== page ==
In memory of Douglas Rankin (1951 - 2018)
It is with great sadness that we have to announce the death after a short illness of Douglas Rankin, formerly of Her Majesty’s Revenue and Customs in the U.K. Douglas will be known to members of the CATA family all over the Commonwealth not only as a former Vice Chairman of CATA but also in a direct and personal capacity as a very friendly, knowledgeable and truly inspirational resource person who gave his time freely to students attending the Taxation of International Transactions programme held each year in Malaysia.
Dato’ Sri Sabin Samitah, CEO Inland Revenue Board of Malaysia, has paid the following tribute to Douglas:
“To us, Douglas was not just a resource person who has dedicated his time and energy sharing his expertise in international taxation over a good number of years in the Inland Revenue Board of Malaysia, but was a friend who had our utmost respect for his professionalism. He was smart, witty and cheerful. He made the learning experience fun and never boring. He was much loved and is dearly missed by all of us.”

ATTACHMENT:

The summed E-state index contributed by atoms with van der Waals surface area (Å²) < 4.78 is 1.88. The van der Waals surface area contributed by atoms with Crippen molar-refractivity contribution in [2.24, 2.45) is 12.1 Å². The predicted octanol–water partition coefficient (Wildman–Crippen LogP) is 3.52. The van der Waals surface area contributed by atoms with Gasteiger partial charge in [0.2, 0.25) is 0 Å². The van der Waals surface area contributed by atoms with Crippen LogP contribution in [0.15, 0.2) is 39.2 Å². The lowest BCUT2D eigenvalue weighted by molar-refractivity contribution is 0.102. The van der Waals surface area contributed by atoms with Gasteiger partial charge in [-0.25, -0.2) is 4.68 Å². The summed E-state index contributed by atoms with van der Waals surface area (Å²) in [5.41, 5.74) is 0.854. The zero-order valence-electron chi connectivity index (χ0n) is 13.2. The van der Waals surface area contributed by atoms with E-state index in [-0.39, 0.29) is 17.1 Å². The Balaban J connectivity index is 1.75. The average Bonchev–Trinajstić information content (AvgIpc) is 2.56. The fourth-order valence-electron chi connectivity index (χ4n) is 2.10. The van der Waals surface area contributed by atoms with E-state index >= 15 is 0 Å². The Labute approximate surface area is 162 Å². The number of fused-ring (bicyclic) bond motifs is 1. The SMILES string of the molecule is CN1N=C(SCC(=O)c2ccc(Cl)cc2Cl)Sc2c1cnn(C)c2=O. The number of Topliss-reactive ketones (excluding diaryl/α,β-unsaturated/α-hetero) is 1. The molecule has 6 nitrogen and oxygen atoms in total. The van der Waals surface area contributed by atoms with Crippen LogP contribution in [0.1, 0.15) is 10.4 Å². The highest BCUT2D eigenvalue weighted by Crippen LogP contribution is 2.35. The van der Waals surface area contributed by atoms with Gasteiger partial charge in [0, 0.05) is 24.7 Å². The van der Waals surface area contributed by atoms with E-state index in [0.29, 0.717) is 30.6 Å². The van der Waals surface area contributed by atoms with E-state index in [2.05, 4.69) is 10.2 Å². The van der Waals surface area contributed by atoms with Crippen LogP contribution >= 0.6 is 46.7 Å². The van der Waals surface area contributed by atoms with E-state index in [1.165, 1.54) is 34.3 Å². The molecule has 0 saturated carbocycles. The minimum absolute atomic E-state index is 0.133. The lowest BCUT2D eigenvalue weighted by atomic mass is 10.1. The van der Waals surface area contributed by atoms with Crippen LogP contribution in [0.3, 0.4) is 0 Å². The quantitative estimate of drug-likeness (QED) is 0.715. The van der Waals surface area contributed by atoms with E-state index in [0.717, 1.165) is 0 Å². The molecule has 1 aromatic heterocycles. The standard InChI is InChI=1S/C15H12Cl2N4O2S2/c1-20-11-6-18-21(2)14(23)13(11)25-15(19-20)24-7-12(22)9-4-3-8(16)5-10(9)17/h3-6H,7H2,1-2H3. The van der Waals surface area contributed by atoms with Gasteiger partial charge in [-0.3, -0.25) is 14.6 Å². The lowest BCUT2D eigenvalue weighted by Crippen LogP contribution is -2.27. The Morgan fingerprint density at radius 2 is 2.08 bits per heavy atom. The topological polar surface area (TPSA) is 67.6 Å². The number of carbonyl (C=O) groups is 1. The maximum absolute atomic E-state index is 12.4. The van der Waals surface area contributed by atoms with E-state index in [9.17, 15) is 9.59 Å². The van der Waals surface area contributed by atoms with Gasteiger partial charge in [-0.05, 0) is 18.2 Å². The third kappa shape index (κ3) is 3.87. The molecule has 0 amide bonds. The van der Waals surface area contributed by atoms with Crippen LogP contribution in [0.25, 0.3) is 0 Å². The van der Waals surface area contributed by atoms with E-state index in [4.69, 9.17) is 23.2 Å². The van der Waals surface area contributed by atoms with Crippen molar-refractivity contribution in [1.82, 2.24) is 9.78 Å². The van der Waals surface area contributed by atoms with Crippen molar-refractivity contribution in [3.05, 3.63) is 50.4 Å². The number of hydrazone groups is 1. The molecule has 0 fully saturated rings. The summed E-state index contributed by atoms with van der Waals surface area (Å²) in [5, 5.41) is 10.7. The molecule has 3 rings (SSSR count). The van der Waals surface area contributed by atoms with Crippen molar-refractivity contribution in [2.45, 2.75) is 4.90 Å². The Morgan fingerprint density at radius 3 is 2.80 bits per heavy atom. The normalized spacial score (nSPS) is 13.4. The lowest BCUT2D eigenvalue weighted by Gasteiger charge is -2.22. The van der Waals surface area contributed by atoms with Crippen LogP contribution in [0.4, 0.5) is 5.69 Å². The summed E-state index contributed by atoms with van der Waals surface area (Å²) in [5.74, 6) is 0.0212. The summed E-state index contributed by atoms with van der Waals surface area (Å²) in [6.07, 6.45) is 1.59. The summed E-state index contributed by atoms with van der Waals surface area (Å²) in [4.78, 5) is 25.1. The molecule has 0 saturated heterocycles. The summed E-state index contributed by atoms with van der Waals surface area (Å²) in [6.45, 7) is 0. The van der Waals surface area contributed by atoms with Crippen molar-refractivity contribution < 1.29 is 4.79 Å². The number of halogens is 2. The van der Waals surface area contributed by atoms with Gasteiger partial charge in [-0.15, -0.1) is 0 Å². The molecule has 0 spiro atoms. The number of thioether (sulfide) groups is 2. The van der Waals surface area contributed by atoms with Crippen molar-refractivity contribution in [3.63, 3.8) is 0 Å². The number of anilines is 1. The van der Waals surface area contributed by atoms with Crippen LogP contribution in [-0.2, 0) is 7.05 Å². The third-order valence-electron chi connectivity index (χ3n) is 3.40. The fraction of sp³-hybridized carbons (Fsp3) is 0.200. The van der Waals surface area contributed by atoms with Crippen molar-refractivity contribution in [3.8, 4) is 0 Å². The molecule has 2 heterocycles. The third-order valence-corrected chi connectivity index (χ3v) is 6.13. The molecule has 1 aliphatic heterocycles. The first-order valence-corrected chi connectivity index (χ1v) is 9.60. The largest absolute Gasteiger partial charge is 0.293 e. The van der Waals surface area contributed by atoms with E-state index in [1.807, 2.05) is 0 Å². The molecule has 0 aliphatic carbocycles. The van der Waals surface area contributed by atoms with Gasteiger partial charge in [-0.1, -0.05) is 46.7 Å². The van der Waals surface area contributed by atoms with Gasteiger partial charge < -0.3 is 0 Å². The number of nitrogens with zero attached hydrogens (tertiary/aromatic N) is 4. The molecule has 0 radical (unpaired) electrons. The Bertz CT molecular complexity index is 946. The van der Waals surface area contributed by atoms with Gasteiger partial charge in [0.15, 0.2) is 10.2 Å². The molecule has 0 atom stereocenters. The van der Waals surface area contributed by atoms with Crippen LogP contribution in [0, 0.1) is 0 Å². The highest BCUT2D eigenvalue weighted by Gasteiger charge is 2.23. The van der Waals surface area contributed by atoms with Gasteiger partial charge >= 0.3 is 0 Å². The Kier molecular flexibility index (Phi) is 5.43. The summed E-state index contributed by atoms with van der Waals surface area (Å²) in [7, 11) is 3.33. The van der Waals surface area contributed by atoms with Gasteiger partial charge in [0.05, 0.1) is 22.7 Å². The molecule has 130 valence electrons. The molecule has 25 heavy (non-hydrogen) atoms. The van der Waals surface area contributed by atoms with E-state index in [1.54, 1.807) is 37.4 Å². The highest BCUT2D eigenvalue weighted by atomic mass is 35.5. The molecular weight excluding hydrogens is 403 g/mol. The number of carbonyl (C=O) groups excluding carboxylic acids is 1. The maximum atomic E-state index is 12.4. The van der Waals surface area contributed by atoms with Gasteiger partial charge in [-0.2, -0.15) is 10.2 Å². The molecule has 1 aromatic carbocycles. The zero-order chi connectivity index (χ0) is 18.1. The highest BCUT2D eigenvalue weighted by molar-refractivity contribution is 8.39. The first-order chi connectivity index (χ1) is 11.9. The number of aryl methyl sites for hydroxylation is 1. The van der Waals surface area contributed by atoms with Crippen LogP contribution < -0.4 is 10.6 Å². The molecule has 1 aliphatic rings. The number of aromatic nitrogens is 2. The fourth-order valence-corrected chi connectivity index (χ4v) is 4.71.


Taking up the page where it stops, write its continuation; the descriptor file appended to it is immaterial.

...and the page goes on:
Douglas grew up in Glasgow, Scotland. After graduating from St Andrews University he trained initially as a teacher and taught mathematics, rising to the position of Deputy Headmaster of Beaumont School in St Albans.
Then, in a mid career change Douglas left teaching to join HMRC (then known as the Inland Revenue) and retrained as an inspector of taxes. As a member of HMRC’s International Division in the 1990s he amassed considerable experience and expertise in dealing with difficult tax cases involving thin capitalisation and transfer pricing and subsequently used that knowledge to great effect both in his next role as a negotiator of double taxation treaties in HMRC’s Treaty team, and as a resource person on the Taxation of International Transactions programme in Malaysia, where his previous experience as a teacher also proved invaluable.
As Vice Chairman of CATA's Management Committee from 2006 until 2011, Douglas helped greatly to ensure the future of the Association by carefully shaping its objectives and work programme. And no one present will ever forget the entertaining way in which he compered each “CATA Night” (the party which traditionally ends each conference), resplendent - as a proud Scotsman - in his kilt and deploying his infectious humour to the full.
Douglas impressed everyone he met with his seemingly endless energy and the way in which he applied this with such passion to achieving what he believed was right.
Above everything he was a genuinely nice man, kind, considerate and well intentioned in everything he did.
CATA has lost a good friend. He will be sorely missed.